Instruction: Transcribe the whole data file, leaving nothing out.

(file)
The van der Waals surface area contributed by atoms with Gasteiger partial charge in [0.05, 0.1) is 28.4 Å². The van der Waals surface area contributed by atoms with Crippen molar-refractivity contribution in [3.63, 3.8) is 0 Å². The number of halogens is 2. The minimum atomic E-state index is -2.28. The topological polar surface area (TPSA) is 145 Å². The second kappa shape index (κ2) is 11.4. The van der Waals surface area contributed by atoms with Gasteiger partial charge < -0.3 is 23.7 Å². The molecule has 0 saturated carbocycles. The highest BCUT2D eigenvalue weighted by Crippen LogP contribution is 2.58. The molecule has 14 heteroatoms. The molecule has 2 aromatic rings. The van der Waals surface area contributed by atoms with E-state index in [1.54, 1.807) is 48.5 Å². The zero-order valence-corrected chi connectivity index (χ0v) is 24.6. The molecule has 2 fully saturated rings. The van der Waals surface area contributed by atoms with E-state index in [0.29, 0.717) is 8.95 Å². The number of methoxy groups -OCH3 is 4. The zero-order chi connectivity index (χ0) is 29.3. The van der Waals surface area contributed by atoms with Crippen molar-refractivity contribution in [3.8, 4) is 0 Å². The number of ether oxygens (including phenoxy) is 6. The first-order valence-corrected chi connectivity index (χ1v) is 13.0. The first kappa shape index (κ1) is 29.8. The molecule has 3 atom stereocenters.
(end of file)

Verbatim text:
The van der Waals surface area contributed by atoms with Gasteiger partial charge in [0.05, 0.1) is 28.4 Å². The van der Waals surface area contributed by atoms with Crippen molar-refractivity contribution in [3.63, 3.8) is 0 Å². The number of halogens is 2. The minimum atomic E-state index is -2.28. The topological polar surface area (TPSA) is 145 Å². The second kappa shape index (κ2) is 11.4. The van der Waals surface area contributed by atoms with Gasteiger partial charge < -0.3 is 23.7 Å². The molecule has 0 saturated carbocycles. The highest BCUT2D eigenvalue weighted by Crippen LogP contribution is 2.58. The molecule has 14 heteroatoms. The molecule has 2 aromatic rings. The van der Waals surface area contributed by atoms with E-state index in [1.54, 1.807) is 48.5 Å². The zero-order valence-corrected chi connectivity index (χ0v) is 24.6. The molecule has 2 fully saturated rings. The van der Waals surface area contributed by atoms with E-state index in [0.29, 0.717) is 8.95 Å². The number of methoxy groups -OCH3 is 4. The zero-order chi connectivity index (χ0) is 29.3. The van der Waals surface area contributed by atoms with Crippen molar-refractivity contribution in [3.8, 4) is 0 Å². The number of ether oxygens (including phenoxy) is 6. The first-order valence-corrected chi connectivity index (χ1v) is 13.0. The first kappa shape index (κ1) is 29.8. The molecule has 3 atom stereocenters.